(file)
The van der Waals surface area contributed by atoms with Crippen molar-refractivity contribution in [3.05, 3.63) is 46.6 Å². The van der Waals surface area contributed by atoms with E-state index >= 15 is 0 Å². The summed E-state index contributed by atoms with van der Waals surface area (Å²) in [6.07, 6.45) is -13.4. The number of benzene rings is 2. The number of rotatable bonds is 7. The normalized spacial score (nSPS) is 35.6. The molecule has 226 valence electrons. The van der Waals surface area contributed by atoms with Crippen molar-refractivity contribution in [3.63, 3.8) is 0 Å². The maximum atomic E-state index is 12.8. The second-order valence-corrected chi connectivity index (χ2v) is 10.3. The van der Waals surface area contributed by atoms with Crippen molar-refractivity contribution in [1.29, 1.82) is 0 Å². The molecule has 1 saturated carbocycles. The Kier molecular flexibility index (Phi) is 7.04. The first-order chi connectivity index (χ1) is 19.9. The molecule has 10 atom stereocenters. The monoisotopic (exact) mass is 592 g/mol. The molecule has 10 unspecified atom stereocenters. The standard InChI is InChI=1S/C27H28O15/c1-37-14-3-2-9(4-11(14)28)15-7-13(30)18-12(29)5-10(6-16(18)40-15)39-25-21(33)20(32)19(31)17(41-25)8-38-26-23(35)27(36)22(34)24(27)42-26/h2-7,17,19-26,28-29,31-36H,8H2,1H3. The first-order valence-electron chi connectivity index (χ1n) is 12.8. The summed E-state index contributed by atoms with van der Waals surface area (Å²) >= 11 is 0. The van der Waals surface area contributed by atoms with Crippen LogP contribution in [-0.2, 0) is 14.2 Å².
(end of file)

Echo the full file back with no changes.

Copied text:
The van der Waals surface area contributed by atoms with Crippen molar-refractivity contribution in [3.05, 3.63) is 46.6 Å². The van der Waals surface area contributed by atoms with E-state index >= 15 is 0 Å². The summed E-state index contributed by atoms with van der Waals surface area (Å²) in [6.07, 6.45) is -13.4. The number of benzene rings is 2. The number of rotatable bonds is 7. The normalized spacial score (nSPS) is 35.6. The molecule has 226 valence electrons. The van der Waals surface area contributed by atoms with Crippen molar-refractivity contribution in [3.63, 3.8) is 0 Å². The maximum atomic E-state index is 12.8. The second-order valence-corrected chi connectivity index (χ2v) is 10.3. The van der Waals surface area contributed by atoms with Crippen molar-refractivity contribution in [1.29, 1.82) is 0 Å². The molecule has 1 saturated carbocycles. The Kier molecular flexibility index (Phi) is 7.04. The first-order chi connectivity index (χ1) is 19.9. The molecule has 10 atom stereocenters. The monoisotopic (exact) mass is 592 g/mol. The molecule has 10 unspecified atom stereocenters. The standard InChI is InChI=1S/C27H28O15/c1-37-14-3-2-9(4-11(14)28)15-7-13(30)18-12(29)5-10(6-16(18)40-15)39-25-21(33)20(32)19(31)17(41-25)8-38-26-23(35)27(36)22(34)24(27)42-26/h2-7,17,19-26,28-29,31-36H,8H2,1H3. The first-order valence-electron chi connectivity index (χ1n) is 12.8. The summed E-state index contributed by atoms with van der Waals surface area (Å²) >= 11 is 0. The van der Waals surface area contributed by atoms with Crippen LogP contribution in [-0.2, 0) is 14.2 Å².